If you've read Part 1 of this series, Designing an Affordable Home, then you have likely been pondering some of the questions posed in the blog:
These are just some examples of the questions you can start asking your family as you begin this journey toward creating a sustainable home. You may not have all the answers yet, but hopefully, these questions have led you to some insights.
Did your answers generated more questions?
If this is the case, then you're on the right track. This part of the process is the best time for questions and contemplation.
Now, we can start looking at how we can arrange spaces in a home to take...
How do we design homes without mortgages and smaller utility bills? As you might imagine - this is a sizable question.
The first step is to start with the floor plan. The perception of what size of house we need has drastically changed over the last few decades. In 1950, the average home was under 1000 square feet. Today homes are typically 2500 square feet or more. Our family size has decreased from 3.37 people/ house to 2.5 people per household, but the square footage we expect has risen. Why is that?
The real question is why do we need all that space? Larger square footage requires more fuel to heat and to cool, as well as a larger mortgage. Larger mortgages require us to work more and might force us to work in jobs that don't fulfill us. We may be spending less time with our spouse or family to pay for our family home. Sound like a vicious cycle?
Several years ago I was working a home show with a colleague of mine who is a gifted designer of modest-sized homes. A young family of...
Moving into the season of gratitude reminds me of the many blessings I have received over the years of living and flourishing here at Twisted Oak, our self-sustaining home. This home works with nature to keep us warm during the frigid November nights, collects our water, and generates all our power. Living this way has created a rich and abundant life beyond measure.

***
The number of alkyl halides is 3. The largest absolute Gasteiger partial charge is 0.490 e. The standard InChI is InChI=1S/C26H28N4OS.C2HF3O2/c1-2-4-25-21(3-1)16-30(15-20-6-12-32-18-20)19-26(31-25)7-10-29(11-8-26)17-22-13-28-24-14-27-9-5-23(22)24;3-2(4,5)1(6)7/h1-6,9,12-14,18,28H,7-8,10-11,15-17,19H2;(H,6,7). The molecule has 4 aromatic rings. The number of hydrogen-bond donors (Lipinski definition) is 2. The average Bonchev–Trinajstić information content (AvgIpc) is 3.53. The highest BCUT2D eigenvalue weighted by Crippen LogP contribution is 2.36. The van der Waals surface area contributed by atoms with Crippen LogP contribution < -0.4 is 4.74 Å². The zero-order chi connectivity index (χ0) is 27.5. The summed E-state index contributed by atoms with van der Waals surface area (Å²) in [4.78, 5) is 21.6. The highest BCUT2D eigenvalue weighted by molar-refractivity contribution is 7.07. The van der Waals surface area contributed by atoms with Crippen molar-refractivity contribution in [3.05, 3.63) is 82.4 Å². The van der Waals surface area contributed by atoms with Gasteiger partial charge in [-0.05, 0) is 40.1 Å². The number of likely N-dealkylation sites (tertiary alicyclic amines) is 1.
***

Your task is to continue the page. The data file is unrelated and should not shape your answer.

Recently, we spent several weeks traveling, and after nights spent in hotel rooms, I was grateful to return home. Our first night we lay in bed and sighed. It was delightful to once again sleep within thick, sturdy walls in a quiet and peaceful space. No forced-air fan was blowing. No mechanical systems were coming on in the middle of the night, disrupting our sleep. The house was still and silent. As we lay quietly in our bedroom listening to the silence, I heard my fiancé whisper into the night, "I love this house." We are grateful to live in a peaceful and tranquil place every day.
In our culture, homes...
The Following edited excerpt is a continuation of how I designed the interior of our passive solar, self-self-sustaining home.
The kitchen would have new appliances, and I began to research energy efficient refrigerators and stoves as well as those designed specifically for off-grid living. The island in the kitchen would function as a kitchen table.
The greywater planter would run the full length of the south wall of windows in the living room. This indoor garden would need the light from the southern windows to grow plants that would clean the greywater. This arrangement of windows and indoor garden would bring in plenty of winter sun as well as provide a lovely view from any position in the great room and kitchen.
The remaining half of the home would consist of two bedrooms, the bathing room, toilet room, and a laundry space. Because the greywater planter would reside on the sunny and warm south side, there needed to be some consideration for getting the water from...
Creating a separate entry room allowed for a place to remove shoes, hang coats, and welcome guests. A western entry would not interfere with the southern heating system, and by adding a door to divide this room from the main living space, the space would function as a type of airlock, keeping out the harsh cold of winter as well as the sweltering heat of summer.